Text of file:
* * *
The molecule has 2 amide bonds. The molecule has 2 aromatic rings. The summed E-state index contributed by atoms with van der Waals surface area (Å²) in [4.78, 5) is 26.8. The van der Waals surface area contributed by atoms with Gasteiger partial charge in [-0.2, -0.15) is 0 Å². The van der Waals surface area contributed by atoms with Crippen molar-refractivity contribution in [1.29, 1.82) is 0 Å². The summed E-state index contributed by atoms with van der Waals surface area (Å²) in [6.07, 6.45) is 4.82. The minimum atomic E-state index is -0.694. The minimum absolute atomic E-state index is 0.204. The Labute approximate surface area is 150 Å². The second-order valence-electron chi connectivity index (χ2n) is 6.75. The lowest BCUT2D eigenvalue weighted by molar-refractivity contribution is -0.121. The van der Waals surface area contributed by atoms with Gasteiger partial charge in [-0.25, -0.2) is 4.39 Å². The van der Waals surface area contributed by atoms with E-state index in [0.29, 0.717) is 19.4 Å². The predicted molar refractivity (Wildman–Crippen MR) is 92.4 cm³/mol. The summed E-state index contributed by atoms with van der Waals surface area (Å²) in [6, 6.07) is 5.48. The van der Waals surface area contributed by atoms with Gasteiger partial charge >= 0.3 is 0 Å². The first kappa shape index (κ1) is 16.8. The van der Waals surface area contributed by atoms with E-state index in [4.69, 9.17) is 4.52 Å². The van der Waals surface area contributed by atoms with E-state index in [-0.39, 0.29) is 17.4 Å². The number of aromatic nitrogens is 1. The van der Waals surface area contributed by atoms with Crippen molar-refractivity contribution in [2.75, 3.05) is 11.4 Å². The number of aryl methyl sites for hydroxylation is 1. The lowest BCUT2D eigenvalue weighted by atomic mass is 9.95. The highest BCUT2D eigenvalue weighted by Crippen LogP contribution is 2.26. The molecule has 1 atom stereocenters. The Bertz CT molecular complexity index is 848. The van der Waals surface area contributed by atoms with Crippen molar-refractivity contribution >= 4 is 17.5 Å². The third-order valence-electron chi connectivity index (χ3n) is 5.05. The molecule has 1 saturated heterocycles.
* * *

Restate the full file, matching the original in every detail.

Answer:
The molecule has 2 amide bonds. The molecule has 2 aromatic rings. The summed E-state index contributed by atoms with van der Waals surface area (Å²) in [4.78, 5) is 26.8. The van der Waals surface area contributed by atoms with Gasteiger partial charge in [-0.2, -0.15) is 0 Å². The van der Waals surface area contributed by atoms with Crippen molar-refractivity contribution in [1.29, 1.82) is 0 Å². The summed E-state index contributed by atoms with van der Waals surface area (Å²) in [6.07, 6.45) is 4.82. The minimum atomic E-state index is -0.694. The minimum absolute atomic E-state index is 0.204. The Labute approximate surface area is 150 Å². The second-order valence-electron chi connectivity index (χ2n) is 6.75. The lowest BCUT2D eigenvalue weighted by molar-refractivity contribution is -0.121. The van der Waals surface area contributed by atoms with Gasteiger partial charge in [-0.25, -0.2) is 4.39 Å². The van der Waals surface area contributed by atoms with E-state index in [0.29, 0.717) is 19.4 Å². The predicted molar refractivity (Wildman–Crippen MR) is 92.4 cm³/mol. The summed E-state index contributed by atoms with van der Waals surface area (Å²) in [6, 6.07) is 5.48. The van der Waals surface area contributed by atoms with Gasteiger partial charge >= 0.3 is 0 Å². The first kappa shape index (κ1) is 16.8. The van der Waals surface area contributed by atoms with E-state index in [4.69, 9.17) is 4.52 Å². The van der Waals surface area contributed by atoms with E-state index in [-0.39, 0.29) is 17.4 Å². The number of aromatic nitrogens is 1. The van der Waals surface area contributed by atoms with Crippen molar-refractivity contribution in [2.75, 3.05) is 11.4 Å². The number of aryl methyl sites for hydroxylation is 1. The lowest BCUT2D eigenvalue weighted by atomic mass is 9.95. The highest BCUT2D eigenvalue weighted by Crippen LogP contribution is 2.26. The molecule has 1 atom stereocenters. The Bertz CT molecular complexity index is 848. The van der Waals surface area contributed by atoms with Crippen molar-refractivity contribution >= 4 is 17.5 Å². The third-order valence-electron chi connectivity index (χ3n) is 5.05. The molecule has 1 saturated heterocycles.